|Peggy dreams of being the head of her own advertising agency with a huge office building.|
Remember how I decided on Peggy's boring, drably-colored dresses, with little girl collars and bows at the neckline as my inspiration for the Mad Men challenge? Yeah, well, I think I succeeded; my finished dress is just a little too bland, gray, cutesy-but-not-cute for my taste. I thought I could transform all those elements into a workable working girl look, instead of Peggy's frumpy schoolgirl look, but I don't think it really worked. Only the fact that this dress is sleeveless saved it from being exactly like Peggy's all-covered-up-prudester work outfits. And I can't even pinpoint exactly what's wrong with it; I like all the individual parts, but the whole leaves me slightly dissatisfied.
|Front of the bodice. I am not actually that tan in real life; the sun was setting.|
|Back of the bodice. I went so far as to switch thread colors for the bodice and skirt when topstitching the zipper.|
But let's rewind a bit. I knew I wanted
|I used parchment paper instead of real tracing paper. *shrugs* It was what I had. Otherwise, I followed Gertie's directions.|
|Except that Gertie's directions never say when to pull the adorable sleeping cat off of your fabric.|
There's not much else to say about this dress; the bodice is from McCall's 5927 and the skirt is just a normal A-line cut on the bias for better draping and movement, plus knife pleats in the back that line up (mostly) with the back darts. I added my standard pockets, did my standard baby hem, pinked the skirt seams, and followed my standard lining procedure. So standard...and boring. Just like my perception of Peggy's wardrobe! The saving graces of this dress are the collar (in a cute dotted white cotton), tiny bow (gotta have the neckline bow -- it's so classic Peggy!), and the fact that I took the time to slipstitch the lining to the dress to make the insides prettier. Still not as pretty as Neeno's insides, but better than my usual.
|Love the tiny bias tape bow and the tiny dots on the collar!|
|Wrinkly muslin lining, but otherwise neat attachment to the zipper.|
And now, let me raise my hand and make a solemn promise: NO MORE SLEEVELESS DRESSES. Especially not if they have a fitted bodice and flared/full skirt. Good golly, how many does a girl need?! I said at the beginning of the year I wouldn't make any more when even Shayna's mom noticed it was all I seemed to make, but what did I do? Turn around and make seven more of the same! I need to make something with sleeves. Or something fitted on the bottom. I do solemnly swear. And if I do not fulfill my oath, I will be doomed to haunt the path to my sewing machine, unable to rest forevermore. These are the Paths of the Sleeved Dresses. The Sleeved Dresses keep it and do not suffer the sleeveless to pass. The way of the sleeveless is shut. *shakes self out of prophetic mode* My apologies.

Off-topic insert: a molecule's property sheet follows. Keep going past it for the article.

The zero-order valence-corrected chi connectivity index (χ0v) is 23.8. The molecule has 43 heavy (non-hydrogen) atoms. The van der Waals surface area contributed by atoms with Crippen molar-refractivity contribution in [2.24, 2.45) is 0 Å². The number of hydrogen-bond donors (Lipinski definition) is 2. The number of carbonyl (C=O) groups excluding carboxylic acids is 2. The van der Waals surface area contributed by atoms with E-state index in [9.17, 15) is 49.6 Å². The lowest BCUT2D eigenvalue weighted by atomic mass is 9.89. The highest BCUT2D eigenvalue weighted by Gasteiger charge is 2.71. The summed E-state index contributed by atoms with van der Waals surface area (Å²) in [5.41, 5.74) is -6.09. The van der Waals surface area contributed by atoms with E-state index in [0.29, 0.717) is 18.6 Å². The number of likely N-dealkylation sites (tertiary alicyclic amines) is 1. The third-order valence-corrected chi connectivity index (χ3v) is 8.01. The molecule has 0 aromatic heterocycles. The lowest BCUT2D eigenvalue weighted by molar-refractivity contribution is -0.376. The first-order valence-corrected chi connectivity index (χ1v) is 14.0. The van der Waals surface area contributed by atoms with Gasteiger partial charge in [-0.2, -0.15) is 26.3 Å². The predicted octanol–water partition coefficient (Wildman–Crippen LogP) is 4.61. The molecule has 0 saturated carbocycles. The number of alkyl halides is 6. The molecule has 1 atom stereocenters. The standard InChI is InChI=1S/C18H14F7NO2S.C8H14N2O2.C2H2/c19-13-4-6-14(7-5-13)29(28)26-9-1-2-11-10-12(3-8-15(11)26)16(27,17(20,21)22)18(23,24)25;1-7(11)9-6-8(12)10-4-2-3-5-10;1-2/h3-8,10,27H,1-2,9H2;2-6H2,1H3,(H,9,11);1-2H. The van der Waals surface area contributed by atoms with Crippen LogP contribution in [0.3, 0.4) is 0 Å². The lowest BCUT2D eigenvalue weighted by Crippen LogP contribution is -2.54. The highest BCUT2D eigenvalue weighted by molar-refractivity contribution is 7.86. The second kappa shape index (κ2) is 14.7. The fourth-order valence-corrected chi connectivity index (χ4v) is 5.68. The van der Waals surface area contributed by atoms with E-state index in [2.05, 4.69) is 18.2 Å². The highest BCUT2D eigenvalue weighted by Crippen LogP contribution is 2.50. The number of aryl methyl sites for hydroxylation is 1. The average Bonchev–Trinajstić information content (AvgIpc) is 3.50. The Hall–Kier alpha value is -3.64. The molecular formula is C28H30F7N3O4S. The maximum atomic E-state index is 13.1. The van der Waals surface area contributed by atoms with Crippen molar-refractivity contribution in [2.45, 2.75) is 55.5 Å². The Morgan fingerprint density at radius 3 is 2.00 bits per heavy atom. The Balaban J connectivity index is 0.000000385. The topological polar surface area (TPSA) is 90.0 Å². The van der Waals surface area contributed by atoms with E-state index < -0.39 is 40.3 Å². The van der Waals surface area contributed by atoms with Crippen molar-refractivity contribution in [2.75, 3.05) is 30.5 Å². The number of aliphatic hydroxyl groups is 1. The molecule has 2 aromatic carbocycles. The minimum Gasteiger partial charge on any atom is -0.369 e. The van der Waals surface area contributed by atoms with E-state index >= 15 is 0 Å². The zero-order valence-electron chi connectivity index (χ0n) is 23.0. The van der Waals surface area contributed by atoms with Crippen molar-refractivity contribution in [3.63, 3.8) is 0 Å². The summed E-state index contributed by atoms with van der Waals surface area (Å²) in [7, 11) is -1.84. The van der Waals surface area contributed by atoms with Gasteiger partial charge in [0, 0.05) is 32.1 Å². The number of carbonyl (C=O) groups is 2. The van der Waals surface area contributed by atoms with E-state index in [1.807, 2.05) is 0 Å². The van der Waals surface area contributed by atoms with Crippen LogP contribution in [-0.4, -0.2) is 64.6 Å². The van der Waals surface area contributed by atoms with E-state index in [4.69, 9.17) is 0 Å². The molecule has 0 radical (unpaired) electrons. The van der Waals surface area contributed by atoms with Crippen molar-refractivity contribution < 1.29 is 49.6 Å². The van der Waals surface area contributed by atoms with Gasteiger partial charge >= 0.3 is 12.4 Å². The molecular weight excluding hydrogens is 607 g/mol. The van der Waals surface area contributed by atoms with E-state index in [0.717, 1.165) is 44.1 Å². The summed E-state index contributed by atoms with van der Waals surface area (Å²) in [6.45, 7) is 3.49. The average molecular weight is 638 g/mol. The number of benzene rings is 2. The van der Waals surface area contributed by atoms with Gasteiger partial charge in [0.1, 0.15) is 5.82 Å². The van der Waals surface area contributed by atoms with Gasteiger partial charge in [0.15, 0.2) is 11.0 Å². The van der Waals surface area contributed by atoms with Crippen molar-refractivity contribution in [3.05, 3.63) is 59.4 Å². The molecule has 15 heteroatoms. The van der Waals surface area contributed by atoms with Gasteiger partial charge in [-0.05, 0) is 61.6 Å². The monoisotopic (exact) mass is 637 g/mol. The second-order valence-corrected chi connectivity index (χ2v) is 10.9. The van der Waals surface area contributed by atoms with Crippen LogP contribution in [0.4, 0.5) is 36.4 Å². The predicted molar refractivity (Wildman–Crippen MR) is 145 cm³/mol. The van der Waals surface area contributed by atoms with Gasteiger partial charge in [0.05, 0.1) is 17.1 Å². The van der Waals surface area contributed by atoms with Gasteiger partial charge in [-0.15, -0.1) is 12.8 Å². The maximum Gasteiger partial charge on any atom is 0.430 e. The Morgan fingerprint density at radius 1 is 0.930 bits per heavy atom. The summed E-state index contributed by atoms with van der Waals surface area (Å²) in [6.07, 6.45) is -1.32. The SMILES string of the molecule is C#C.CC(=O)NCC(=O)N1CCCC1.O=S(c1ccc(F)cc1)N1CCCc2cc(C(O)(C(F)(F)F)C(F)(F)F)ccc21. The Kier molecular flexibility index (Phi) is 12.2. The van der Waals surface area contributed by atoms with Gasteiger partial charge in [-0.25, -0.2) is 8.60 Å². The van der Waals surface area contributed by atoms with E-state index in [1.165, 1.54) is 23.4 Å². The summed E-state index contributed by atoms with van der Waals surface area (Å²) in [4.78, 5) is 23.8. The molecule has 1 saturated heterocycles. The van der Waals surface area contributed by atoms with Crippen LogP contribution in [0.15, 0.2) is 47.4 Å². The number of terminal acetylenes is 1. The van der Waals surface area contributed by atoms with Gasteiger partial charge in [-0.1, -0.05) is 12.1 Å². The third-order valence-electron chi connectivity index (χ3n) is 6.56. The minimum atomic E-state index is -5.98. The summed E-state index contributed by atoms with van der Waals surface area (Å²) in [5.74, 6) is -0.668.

|I see you thinking about more sleeveless dresses. You stop it. Stop. Right now.|
|Back view. I am so glad I added those pleats in the back. |
Also, a something flew by right at this moment.
Fabric: 100% cotton for everything (gray IKEA leaf print from 2008 for bodice shell, thrifted black sheet for the skirt, muslin for the bodice lining, gifted white dotted fabric for the collar)
Notions: black 22" zipper, black narrow double-fold bias tape for the bow
Techniques: Drafting a Peter Pan collar, slip-stitching the lining to the zipper/waist-seam
Hours used: My standard five; the dressmaking went quickly, but drafting the collar and slipstitching by hand took at least an extra hour.
Will you make this again? I like the bodice of M5927 because it fits relatively well for having only two huge darts in front; not marking and pinning and sewing the extra four darts from M5845 really saves a lot of time, so I'm pretty sure I'll utilize this pattern again when I want a quickie project. I also really like the PP-collar look, and now that I have the collar drafted it will go much quicker next time. But next time I make this, I'm definitely using drapier fabric and a fuller or more fitted skirt; this A-line is too stiff and in-between for my taste.
Total cost: All of these fabrics have been in the stash so long, I count them as free. But for the sake of accuracy, I probably spent about $4 on them at the time, plus the $2 zipper, so let's say $6 total. Gosh, that might almost be a Mad Men-era price!
Final thoughts: I don't think I captured any aspect of the 1960s at all in this dress. And I captured all the right parts of Peggy's look in the wrong way. All in all, a decent summer dress that I can't complain much about, but totally redundant for my wardrobe and not my favorite.
|I look a lot like the old pictures of my mom here. That's about the only retro thing going on here.|
Mad Men Challenge: accepted. Mad Men Challenge: failed.